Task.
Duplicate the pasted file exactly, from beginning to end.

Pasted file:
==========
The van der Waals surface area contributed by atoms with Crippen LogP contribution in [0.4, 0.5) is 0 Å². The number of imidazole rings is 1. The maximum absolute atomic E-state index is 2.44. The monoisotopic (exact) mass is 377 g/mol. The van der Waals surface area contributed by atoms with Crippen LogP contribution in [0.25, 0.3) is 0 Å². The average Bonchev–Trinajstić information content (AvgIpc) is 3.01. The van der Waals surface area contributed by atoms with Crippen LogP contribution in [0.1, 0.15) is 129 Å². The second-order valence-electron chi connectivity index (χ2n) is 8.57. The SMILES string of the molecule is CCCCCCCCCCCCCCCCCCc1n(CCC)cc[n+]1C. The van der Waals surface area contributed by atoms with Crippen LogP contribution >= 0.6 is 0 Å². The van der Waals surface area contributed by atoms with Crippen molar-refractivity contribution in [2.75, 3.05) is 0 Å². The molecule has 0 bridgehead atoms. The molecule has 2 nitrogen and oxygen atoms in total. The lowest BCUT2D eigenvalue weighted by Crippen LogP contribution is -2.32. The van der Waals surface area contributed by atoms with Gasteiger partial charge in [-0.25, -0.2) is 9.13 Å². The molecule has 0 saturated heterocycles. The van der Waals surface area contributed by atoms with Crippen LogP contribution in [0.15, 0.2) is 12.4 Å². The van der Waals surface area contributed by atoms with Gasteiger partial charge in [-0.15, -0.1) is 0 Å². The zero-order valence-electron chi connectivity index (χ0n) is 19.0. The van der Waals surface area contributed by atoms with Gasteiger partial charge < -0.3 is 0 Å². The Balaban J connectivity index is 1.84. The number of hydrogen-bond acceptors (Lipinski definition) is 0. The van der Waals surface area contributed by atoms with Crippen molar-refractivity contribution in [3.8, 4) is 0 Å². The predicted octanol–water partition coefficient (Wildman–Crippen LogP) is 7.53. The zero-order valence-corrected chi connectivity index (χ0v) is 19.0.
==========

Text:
The van der Waals surface area contributed by atoms with Crippen LogP contribution in [0.4, 0.5) is 0 Å². The number of imidazole rings is 1. The maximum absolute atomic E-state index is 2.44. The monoisotopic (exact) mass is 377 g/mol. The van der Waals surface area contributed by atoms with Crippen LogP contribution in [0.25, 0.3) is 0 Å². The average Bonchev–Trinajstić information content (AvgIpc) is 3.01. The van der Waals surface area contributed by atoms with Crippen LogP contribution in [0.1, 0.15) is 129 Å². The second-order valence-electron chi connectivity index (χ2n) is 8.57. The SMILES string of the molecule is CCCCCCCCCCCCCCCCCCc1n(CCC)cc[n+]1C. The van der Waals surface area contributed by atoms with Crippen LogP contribution >= 0.6 is 0 Å². The van der Waals surface area contributed by atoms with Crippen molar-refractivity contribution in [2.75, 3.05) is 0 Å². The molecule has 0 bridgehead atoms. The molecule has 2 nitrogen and oxygen atoms in total. The lowest BCUT2D eigenvalue weighted by Crippen LogP contribution is -2.32. The van der Waals surface area contributed by atoms with Gasteiger partial charge in [-0.25, -0.2) is 9.13 Å². The molecule has 0 saturated heterocycles. The van der Waals surface area contributed by atoms with Crippen LogP contribution in [0.15, 0.2) is 12.4 Å². The van der Waals surface area contributed by atoms with Gasteiger partial charge in [-0.15, -0.1) is 0 Å². The zero-order valence-electron chi connectivity index (χ0n) is 19.0. The van der Waals surface area contributed by atoms with Gasteiger partial charge < -0.3 is 0 Å². The Balaban J connectivity index is 1.84. The number of hydrogen-bond acceptors (Lipinski definition) is 0. The van der Waals surface area contributed by atoms with Crippen molar-refractivity contribution in [3.8, 4) is 0 Å². The predicted octanol–water partition coefficient (Wildman–Crippen LogP) is 7.53. The zero-order valence-corrected chi connectivity index (χ0v) is 19.0.